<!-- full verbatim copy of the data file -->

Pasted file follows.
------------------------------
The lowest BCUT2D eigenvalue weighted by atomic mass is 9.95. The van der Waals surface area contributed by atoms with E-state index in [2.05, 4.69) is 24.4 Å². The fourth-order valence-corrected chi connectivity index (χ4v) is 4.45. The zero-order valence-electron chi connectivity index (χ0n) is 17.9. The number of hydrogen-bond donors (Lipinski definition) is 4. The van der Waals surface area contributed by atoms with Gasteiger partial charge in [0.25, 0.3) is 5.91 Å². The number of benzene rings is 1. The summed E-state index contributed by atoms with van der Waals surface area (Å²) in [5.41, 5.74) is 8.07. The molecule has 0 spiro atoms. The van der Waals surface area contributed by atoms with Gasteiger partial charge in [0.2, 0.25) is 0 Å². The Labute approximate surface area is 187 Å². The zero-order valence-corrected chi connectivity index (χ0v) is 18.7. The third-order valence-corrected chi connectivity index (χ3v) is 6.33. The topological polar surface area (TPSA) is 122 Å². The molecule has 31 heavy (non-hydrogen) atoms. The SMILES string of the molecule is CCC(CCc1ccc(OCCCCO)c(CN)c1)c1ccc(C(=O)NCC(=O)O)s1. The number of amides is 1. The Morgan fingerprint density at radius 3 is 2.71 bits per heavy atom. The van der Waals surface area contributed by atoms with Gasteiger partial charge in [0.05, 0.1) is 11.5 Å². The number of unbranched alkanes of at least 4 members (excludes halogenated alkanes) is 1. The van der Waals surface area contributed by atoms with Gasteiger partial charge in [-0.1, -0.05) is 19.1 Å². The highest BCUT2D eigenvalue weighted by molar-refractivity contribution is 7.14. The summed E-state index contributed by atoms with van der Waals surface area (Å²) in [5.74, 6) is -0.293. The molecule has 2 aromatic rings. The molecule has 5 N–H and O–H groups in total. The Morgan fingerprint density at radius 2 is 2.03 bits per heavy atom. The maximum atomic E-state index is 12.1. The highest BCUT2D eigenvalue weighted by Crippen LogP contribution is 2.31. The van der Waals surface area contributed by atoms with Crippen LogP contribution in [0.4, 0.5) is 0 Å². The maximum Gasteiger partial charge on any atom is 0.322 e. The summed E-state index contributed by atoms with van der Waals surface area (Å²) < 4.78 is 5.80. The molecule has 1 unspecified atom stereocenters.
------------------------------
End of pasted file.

The lowest BCUT2D eigenvalue weighted by atomic mass is 9.95. The van der Waals surface area contributed by atoms with E-state index in [2.05, 4.69) is 24.4 Å². The fourth-order valence-corrected chi connectivity index (χ4v) is 4.45. The zero-order valence-electron chi connectivity index (χ0n) is 17.9. The number of hydrogen-bond donors (Lipinski definition) is 4. The van der Waals surface area contributed by atoms with Gasteiger partial charge in [0.25, 0.3) is 5.91 Å². The number of benzene rings is 1. The summed E-state index contributed by atoms with van der Waals surface area (Å²) in [5.41, 5.74) is 8.07. The molecule has 0 spiro atoms. The van der Waals surface area contributed by atoms with Gasteiger partial charge in [0.2, 0.25) is 0 Å². The Labute approximate surface area is 187 Å². The zero-order valence-corrected chi connectivity index (χ0v) is 18.7. The third-order valence-corrected chi connectivity index (χ3v) is 6.33. The topological polar surface area (TPSA) is 122 Å². The molecule has 31 heavy (non-hydrogen) atoms. The SMILES string of the molecule is CCC(CCc1ccc(OCCCCO)c(CN)c1)c1ccc(C(=O)NCC(=O)O)s1. The number of amides is 1. The Morgan fingerprint density at radius 3 is 2.71 bits per heavy atom. The van der Waals surface area contributed by atoms with Gasteiger partial charge in [0.05, 0.1) is 11.5 Å². The number of unbranched alkanes of at least 4 members (excludes halogenated alkanes) is 1. The van der Waals surface area contributed by atoms with Gasteiger partial charge in [-0.1, -0.05) is 19.1 Å². The highest BCUT2D eigenvalue weighted by molar-refractivity contribution is 7.14. The summed E-state index contributed by atoms with van der Waals surface area (Å²) in [5.74, 6) is -0.293. The molecule has 2 aromatic rings. The molecule has 5 N–H and O–H groups in total. The Morgan fingerprint density at radius 2 is 2.03 bits per heavy atom. The maximum atomic E-state index is 12.1. The highest BCUT2D eigenvalue weighted by Crippen LogP contribution is 2.31. The van der Waals surface area contributed by atoms with Crippen LogP contribution in [0.4, 0.5) is 0 Å². The maximum Gasteiger partial charge on any atom is 0.322 e. The summed E-state index contributed by atoms with van der Waals surface area (Å²) < 4.78 is 5.80. The molecule has 1 unspecified atom stereocenters.